Martin Shkreli, disgraced pharma CEO, to face congressional hearing
Subpoenaed to testify about company's decision to raise drug's price by more than 5,000%
A U.S. congressional committee has demanded that former drug executive Martin Shkreli appear at a hearing on drug prices to testify about his former company's decision to raise the price of a lifesaving drug by more than 5,000 per cent, congressional aides said on Wednesday.
Shkreli, who is separately facing federal criminal charges that he defrauded investors, has been served with a subpoena to appear on Jan. 26 before the U.S. House of Representatives' committee on oversight and government reform, the aides said.
Shkreli, 32, fired back at lawmakers on Twitter, writing on Wednesday that the House was "busy whining to health-care reporters about me appearing for their chit chat next week. Haven't decided yet. Should I?" He declined an interview request.
The outspoken entrepreneur sparked a firestorm last year after he raised the price of Daraprim, a decades-old treatment for a dangerous parasitic infection, to $750 a pill from $13.50 after acquiring it. The medicine once sold for $1 a pill.
Found this letter. Looks important. <a href="https://t.co/3Ws154SGM4">pic.twitter.com/3Ws154SGM4</a>—@MartinShkreli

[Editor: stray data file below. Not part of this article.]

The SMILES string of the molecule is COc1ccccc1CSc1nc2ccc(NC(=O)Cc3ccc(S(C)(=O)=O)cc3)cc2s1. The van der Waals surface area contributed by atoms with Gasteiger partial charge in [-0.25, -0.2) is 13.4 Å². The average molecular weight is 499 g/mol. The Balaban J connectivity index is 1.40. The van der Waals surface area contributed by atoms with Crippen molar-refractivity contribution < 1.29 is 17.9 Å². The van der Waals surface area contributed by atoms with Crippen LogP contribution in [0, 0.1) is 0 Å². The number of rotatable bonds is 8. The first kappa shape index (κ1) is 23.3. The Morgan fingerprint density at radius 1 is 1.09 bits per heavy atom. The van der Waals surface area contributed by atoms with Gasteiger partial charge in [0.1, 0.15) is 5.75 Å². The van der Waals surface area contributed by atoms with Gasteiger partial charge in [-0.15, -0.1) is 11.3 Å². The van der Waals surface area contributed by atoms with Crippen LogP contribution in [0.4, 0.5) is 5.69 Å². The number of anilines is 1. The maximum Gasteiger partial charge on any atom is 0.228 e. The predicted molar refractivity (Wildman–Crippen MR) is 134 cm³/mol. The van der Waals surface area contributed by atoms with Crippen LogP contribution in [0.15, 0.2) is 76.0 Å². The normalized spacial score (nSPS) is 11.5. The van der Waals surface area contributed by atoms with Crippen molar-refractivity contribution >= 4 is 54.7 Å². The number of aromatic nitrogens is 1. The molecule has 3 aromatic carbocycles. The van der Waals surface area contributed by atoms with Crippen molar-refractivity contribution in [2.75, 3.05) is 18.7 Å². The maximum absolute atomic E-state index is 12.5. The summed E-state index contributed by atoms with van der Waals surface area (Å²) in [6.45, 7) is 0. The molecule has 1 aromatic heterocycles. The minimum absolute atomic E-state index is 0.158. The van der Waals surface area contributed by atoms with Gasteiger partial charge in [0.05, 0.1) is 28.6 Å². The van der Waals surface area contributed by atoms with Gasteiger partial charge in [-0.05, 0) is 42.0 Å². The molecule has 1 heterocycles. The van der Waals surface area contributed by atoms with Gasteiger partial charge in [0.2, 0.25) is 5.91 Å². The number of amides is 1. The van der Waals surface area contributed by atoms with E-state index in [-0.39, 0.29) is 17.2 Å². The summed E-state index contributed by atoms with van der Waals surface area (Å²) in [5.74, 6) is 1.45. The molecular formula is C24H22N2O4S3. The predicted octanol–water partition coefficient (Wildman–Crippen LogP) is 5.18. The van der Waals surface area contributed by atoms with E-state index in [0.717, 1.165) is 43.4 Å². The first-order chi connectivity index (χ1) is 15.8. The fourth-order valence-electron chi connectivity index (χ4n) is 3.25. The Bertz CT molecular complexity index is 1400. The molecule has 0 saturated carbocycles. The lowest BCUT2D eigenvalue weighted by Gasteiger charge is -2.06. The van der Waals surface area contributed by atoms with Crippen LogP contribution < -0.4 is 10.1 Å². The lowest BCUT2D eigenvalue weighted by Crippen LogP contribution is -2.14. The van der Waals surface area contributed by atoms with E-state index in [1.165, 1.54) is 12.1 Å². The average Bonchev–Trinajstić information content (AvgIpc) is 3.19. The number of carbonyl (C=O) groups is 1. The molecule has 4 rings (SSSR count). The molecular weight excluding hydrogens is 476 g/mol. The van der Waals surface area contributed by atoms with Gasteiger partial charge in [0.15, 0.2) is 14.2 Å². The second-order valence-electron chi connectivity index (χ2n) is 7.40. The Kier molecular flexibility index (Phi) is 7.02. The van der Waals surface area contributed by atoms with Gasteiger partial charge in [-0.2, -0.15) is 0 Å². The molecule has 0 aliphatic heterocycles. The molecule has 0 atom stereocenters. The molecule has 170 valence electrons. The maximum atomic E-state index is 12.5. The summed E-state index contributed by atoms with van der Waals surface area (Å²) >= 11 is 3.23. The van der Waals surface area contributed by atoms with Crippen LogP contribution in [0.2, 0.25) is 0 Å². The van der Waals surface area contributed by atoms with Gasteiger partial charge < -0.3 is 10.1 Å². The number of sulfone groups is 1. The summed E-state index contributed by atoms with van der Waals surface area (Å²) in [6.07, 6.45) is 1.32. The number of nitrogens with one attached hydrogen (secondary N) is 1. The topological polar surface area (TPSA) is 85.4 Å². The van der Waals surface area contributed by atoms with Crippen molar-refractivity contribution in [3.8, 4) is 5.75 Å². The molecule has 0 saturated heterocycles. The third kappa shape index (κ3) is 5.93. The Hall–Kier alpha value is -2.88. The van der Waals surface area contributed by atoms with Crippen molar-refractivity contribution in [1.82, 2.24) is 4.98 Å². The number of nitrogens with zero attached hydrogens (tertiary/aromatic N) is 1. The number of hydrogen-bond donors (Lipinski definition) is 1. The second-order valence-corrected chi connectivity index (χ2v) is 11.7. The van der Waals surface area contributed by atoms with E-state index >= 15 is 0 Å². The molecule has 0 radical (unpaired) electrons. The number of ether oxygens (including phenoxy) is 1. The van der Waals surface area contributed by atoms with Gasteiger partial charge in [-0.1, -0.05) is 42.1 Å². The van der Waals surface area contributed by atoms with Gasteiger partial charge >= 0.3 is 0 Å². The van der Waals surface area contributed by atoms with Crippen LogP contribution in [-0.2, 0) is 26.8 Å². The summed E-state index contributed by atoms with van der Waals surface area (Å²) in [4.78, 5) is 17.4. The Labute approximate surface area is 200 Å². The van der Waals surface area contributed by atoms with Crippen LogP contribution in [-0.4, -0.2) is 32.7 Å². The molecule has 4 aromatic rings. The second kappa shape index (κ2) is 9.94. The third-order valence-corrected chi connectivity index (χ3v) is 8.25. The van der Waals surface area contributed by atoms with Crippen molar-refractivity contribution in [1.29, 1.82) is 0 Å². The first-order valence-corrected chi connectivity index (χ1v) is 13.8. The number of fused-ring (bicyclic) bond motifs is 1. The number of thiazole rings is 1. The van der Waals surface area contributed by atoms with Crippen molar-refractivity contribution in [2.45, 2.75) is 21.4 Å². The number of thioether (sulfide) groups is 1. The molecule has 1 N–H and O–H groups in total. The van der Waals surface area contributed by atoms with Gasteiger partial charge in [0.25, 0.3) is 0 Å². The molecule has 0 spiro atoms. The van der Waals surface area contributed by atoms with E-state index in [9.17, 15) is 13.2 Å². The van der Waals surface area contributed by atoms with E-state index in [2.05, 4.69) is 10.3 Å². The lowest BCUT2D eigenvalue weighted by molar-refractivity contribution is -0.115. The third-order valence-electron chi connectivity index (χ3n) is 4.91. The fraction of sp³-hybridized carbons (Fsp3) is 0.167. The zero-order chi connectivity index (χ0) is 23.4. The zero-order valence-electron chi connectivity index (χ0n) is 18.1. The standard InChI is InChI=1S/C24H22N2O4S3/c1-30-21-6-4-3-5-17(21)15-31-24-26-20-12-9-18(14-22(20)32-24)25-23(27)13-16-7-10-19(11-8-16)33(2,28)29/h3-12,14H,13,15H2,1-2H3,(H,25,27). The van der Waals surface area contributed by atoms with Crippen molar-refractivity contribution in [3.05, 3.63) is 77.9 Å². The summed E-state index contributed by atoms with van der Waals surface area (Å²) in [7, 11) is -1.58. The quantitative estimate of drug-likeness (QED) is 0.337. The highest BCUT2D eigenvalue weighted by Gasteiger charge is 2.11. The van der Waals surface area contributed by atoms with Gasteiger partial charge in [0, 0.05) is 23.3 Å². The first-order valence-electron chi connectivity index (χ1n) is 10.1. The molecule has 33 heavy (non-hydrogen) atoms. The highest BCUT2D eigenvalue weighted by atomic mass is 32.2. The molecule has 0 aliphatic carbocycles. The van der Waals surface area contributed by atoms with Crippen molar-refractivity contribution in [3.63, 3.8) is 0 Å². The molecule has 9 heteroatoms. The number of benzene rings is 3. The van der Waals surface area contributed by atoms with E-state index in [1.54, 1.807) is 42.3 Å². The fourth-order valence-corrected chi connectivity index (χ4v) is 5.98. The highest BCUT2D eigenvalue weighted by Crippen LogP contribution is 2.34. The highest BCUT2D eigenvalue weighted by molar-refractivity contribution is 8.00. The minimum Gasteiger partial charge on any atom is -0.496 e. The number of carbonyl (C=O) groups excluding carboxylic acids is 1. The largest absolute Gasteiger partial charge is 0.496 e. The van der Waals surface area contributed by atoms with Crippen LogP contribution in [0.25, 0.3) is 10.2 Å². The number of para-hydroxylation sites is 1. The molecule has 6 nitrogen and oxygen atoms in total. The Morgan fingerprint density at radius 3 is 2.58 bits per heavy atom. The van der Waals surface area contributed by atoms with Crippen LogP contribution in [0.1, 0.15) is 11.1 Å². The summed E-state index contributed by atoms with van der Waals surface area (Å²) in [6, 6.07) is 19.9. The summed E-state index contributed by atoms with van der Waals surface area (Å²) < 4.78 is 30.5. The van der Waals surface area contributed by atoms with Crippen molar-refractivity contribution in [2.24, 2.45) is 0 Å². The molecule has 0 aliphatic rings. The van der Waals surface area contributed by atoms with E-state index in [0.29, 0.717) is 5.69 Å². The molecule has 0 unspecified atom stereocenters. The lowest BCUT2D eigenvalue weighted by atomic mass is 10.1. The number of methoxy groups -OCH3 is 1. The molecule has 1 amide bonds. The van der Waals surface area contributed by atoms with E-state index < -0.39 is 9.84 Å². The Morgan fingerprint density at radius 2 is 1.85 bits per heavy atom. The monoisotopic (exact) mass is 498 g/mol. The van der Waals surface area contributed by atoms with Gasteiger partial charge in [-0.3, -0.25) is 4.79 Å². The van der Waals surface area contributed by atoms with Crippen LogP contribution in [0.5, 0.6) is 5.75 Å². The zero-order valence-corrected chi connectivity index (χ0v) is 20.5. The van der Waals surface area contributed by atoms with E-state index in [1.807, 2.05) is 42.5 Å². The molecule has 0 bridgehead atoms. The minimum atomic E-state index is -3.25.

I am confident I will prevail. The allegations against me are baseless and without merit.—@MartinShkreli
Shkreli pleaded not guilty last month to criminal charges that he ran his companies like a Ponzi scheme, using each subsequent company to pay off defrauded investors from a prior company.
After his arrest, he stepped down as chief executive of Turing Pharmaceuticals and was fired as chief executive of KaloBios Pharmaceuticals Inc. KaloBios also filed for Chapter 11 bankruptcy.
Shkreli's past companies also include Retrophin Inc., which sued him for alleged mismanagement.
Could refuse to answer questions
Testifying before Congress is risky for someone facing criminal charges because of the chance they could say something prosecutors would later use at a trial. For that reason, many such witnesses invoke the U.S. Constitution's Fifth Amendment right against self-incrimination and refuse to answer questions.
To even travel to Washington, Shkreli is required to first get the sign-off of a federal judge because his release on bond restricts him to certain parts of New York state. However, judges typically grant temporary travel waivers to white-collar defendants.
U.S. Representative Elijah Cummings of Maryland, the top Democrat on the oversight committee, said the hearing will give Shkreli a chance to explain his views on drug pricing.
"I have been trying for the better part of a year to get information from Martin Shkreli about his outrageous price increases, and he has obstructed our investigation at every turn," Cummings said in a statement.